The UNIFIL statements issued during the conflict demonstrate that Hezbollah fighters fired from the vicinity of UN positions on a near daily basis and that this frequency increased as the fighting intensified.
- On July 19-20, Hezbollah fighters fired rockets from the immediate vicinity of the UN positions in Naqoura and Maroon al-Ras. The IDF responded with shelling of the areas, and 10 IDF artillery shells fell inside the UN position at Naqoura, while four IDF artillery shells fell inside the UN position in Maroon al-Ras, causing extensive material damage to both UN positions.
- On July 25-26, Hezbollah fighters fired rockets from the vicinity of four UN positions: `Alma al-Sha`ab, Tibnine, Bar`ashit, and al-Tiri. The same period, an Israeli precision-guided missile destroyed a UN observer post at Khiam, killing four UN observers (a case discussed below), but there was no Hezbollah firing reported from near this position.
- On July 26-27, Hezbollah fighters fired rockets from the vicinity of four UN positions: Marwahin, `Alma A-Sha`ab, Bar`ashit, and al-Tiri.
- On July 27-28, Hezbollah fighters fired rockets from the vicinity of five UN positions: `Alma a-Sha`ab, al-Tiri, Beit Yahoun, and Tibnine. UNIFIL noted that "[t]he number of troops in some Ghanaian battalion positions is somewhat reduced because of the increased safety risk of troops due to frequent incidents of Hezbollah firing from the vicinity of the positions, and shelling and bombardment close to the positions from the Israeli side."
- On July 28-29, Hezbollah fighters fired rockets from the vicinity of UN positions on six occasions: Tibnine (twice), al-Tiri, Beit Yahoun, and `Alma Sha`ab (twice).
- On July 29-30, Hezbollah fighters fired rockets from the vicinity of three UN positions: Tibnine, al-Tiri, and Bar`ashit. Hezbollah fighters also fired small arms from the vicinity of two UN positions: `Alma al-Sha`ab and al-Duhayyra.
- On July 30-31, Hezbollah fighters fired rockets from the vicinity of three UN positions: `Alma al-Sha`ab (where Hezbollah fighters also fired small arms from the vicinity of the UN position), Tibnine, and al-Tiri, leading to IDF aerial bombardment in the vicinity of the `Alma al-Sha`ab UN position.
- On July 31-August 1, Hezbollah fighters fired rockets from the vicinity of three UN positions: Tibnine, Haris, and al-Tiri.
- On August 1-2, Hezbollah fighters fired four rockets from the vicinity of a UNIFIL team and Lebanese Army Engineering Contingent sent to the village of Srifa to assist with the recovery of bodies from the rubble. The IDF responded with shelling, forcing the withdrawal of the UNIFIL team from the recovery effort. Hezbollah fighters also fired rockets from the vicinity of three UNIFIL positions: Tibnine, al-Tiri, and `Alma al-Sha`ab.
- On August 2-3, two Hezbollah rockets aimed at Israeli targets struck the UNIFIL position in Houla, causing extensive material damage but no casualties. Hezbollah fighters fired rockets from the vicinity of four UN positions: `Alma al-Sha`ab, Marwahin, Tibnine, and al-Tiri.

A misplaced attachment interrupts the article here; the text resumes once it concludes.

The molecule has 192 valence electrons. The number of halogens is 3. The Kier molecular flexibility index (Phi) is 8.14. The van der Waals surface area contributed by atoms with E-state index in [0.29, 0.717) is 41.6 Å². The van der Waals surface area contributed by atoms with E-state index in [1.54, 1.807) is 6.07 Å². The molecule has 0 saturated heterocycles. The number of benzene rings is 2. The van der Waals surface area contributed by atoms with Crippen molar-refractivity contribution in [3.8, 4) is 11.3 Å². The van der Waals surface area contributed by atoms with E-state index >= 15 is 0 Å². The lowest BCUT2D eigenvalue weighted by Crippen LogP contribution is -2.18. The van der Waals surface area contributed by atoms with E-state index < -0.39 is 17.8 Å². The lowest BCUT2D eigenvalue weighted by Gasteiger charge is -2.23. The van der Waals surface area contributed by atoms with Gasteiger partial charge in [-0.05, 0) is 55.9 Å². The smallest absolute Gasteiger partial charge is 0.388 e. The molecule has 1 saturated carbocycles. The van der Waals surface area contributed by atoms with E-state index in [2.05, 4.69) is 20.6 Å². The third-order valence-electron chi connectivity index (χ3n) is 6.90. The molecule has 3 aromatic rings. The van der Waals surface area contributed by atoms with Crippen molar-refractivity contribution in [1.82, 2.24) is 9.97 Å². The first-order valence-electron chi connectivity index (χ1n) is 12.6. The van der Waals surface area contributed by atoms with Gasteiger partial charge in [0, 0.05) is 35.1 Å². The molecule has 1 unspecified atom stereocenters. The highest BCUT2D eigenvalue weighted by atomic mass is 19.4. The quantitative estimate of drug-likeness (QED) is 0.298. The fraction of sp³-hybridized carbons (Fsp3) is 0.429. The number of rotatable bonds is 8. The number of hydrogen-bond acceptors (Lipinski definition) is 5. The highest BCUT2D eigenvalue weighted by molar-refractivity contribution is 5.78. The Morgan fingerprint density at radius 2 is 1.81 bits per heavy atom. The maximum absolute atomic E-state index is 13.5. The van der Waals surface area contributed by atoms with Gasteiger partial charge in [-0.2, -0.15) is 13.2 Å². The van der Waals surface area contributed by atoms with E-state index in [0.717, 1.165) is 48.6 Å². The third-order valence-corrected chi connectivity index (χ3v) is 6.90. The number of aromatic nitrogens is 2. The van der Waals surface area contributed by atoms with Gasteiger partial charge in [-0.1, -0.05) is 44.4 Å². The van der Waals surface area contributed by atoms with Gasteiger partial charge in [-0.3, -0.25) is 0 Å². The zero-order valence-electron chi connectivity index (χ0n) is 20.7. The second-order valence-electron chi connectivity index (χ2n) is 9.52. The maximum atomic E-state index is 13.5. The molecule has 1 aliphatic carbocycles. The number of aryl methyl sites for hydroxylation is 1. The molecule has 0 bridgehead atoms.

- On August 3-4, Hezbollah fighters fired rockets from the vicinity of two UN positions: `Alma al-Sha`ab and al-Tiri.
- On August 4-5, Hezbollah fighters fired rockets from the vicinity of one UN position, Tibnine.
- On August 5-6, a Hezbollah mortar round fell on the Headquarters of the Chinese UNIFIL contingent at Hinniyya, wounding three Chinese observers. Hezbollah fighters fired rockets from the vicinity of three UN positions: Tibnine, al-Tiri, and Beit Yahoun.
- On August 6-7, Hezbollah fighters fired rockets twice from the vicinity of the UN position in Houla, and also fired multiple rockets from the vicinity of the UN position in Tibnine, leading to IAF air strikes on the area around the UN position.
- On August 7-8, Hezbollah fighters fired rockets from the vicinity of the UN position in Tibnine, leading to IAF air strikes on the area around the UN position for a second day.
- On August 8-9, Hezbollah fighters fired rockets from the vicinity of two UN positions, al-Tiri and Tibnine.
- On August 9-10, Hezbollah fighters fired rockets from close by the UN position in Houla, and from the vicinity of three UN positions: Labouneh, Tibnine, and al-Tiri. Four Hezbollah mortar rounds landed inside the UNIFIL position at Deir Mimess, causing extensive material damage.
- On August 10-11, Hezbollah fighters fired rockets from the vicinity of four UN positions: Labouneh, Tibnine, Bar`ashit, and Haris. Hezbollah fighters also fired upon a UNIFIL armored car moving north of Naqoura, and a Hezbollah Katyusha rocket fell on the UNIFIL Headquarters in Naqoura, causing material damage and lightly wounding a French soldier.
- On August 11-12, Hezbollah fighters fired rockets from the vicinity of two UN positions: Tibnine and al-Tiri.
- On August 12-13, UNIFIL did not report any cases of Hezbollah fighters firing rockets from the vicinity of UN positions, but did note that a Hezbollah missile fell directly inside the UN position in Ghanduriyeh, causing material damage but no casualties.
- On August 13-14, the last period of fighting prior to the cessation of hostilities, UNIFIL did not report any cases of Hezbollah fighters firing rockets from the vicinity of UN positions, but did note that Israeli forces fired at least 85 shells directly inside UN positions at Tibnine, Haris, al-Tiri, and Marun al-Ras, causing "massive material damage to all positions."